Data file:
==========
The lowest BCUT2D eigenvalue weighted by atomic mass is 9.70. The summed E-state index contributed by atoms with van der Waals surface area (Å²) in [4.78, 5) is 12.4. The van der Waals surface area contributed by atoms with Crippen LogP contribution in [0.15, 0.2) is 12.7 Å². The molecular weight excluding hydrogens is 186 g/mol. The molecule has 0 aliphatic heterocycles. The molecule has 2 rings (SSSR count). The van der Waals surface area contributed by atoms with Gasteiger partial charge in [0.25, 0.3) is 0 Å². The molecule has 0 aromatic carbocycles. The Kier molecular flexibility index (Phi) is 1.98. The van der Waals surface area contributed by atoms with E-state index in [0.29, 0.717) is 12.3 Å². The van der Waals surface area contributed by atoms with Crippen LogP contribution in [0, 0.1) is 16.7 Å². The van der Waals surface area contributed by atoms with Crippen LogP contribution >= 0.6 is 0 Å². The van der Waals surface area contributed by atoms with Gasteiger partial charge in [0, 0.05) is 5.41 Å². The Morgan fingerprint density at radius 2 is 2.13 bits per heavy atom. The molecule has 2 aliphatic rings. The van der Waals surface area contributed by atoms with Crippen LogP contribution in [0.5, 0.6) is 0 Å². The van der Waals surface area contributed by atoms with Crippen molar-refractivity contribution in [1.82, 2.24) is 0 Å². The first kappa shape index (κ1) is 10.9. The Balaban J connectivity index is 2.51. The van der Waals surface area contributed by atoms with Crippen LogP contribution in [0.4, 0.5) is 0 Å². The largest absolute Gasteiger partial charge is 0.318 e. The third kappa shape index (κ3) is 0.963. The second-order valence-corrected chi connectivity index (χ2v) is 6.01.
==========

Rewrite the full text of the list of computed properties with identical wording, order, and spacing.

The lowest BCUT2D eigenvalue weighted by atomic mass is 9.70. The summed E-state index contributed by atoms with van der Waals surface area (Å²) in [4.78, 5) is 12.4. The van der Waals surface area contributed by atoms with Crippen LogP contribution in [0.15, 0.2) is 12.7 Å². The molecular weight excluding hydrogens is 186 g/mol. The molecule has 0 aliphatic heterocycles. The molecule has 2 rings (SSSR count). The van der Waals surface area contributed by atoms with Gasteiger partial charge in [0.25, 0.3) is 0 Å². The molecule has 0 aromatic carbocycles. The Kier molecular flexibility index (Phi) is 1.98. The van der Waals surface area contributed by atoms with E-state index in [0.29, 0.717) is 12.3 Å². The van der Waals surface area contributed by atoms with Crippen LogP contribution in [0, 0.1) is 16.7 Å². The van der Waals surface area contributed by atoms with Crippen LogP contribution >= 0.6 is 0 Å². The van der Waals surface area contributed by atoms with Gasteiger partial charge in [0, 0.05) is 5.41 Å². The Morgan fingerprint density at radius 2 is 2.13 bits per heavy atom. The molecule has 2 aliphatic rings. The van der Waals surface area contributed by atoms with Crippen LogP contribution in [0.5, 0.6) is 0 Å². The van der Waals surface area contributed by atoms with Crippen molar-refractivity contribution in [1.82, 2.24) is 0 Å². The first kappa shape index (κ1) is 10.9. The Balaban J connectivity index is 2.51. The van der Waals surface area contributed by atoms with Crippen LogP contribution in [0.4, 0.5) is 0 Å². The largest absolute Gasteiger partial charge is 0.318 e. The third kappa shape index (κ3) is 0.963. The second-order valence-corrected chi connectivity index (χ2v) is 6.01.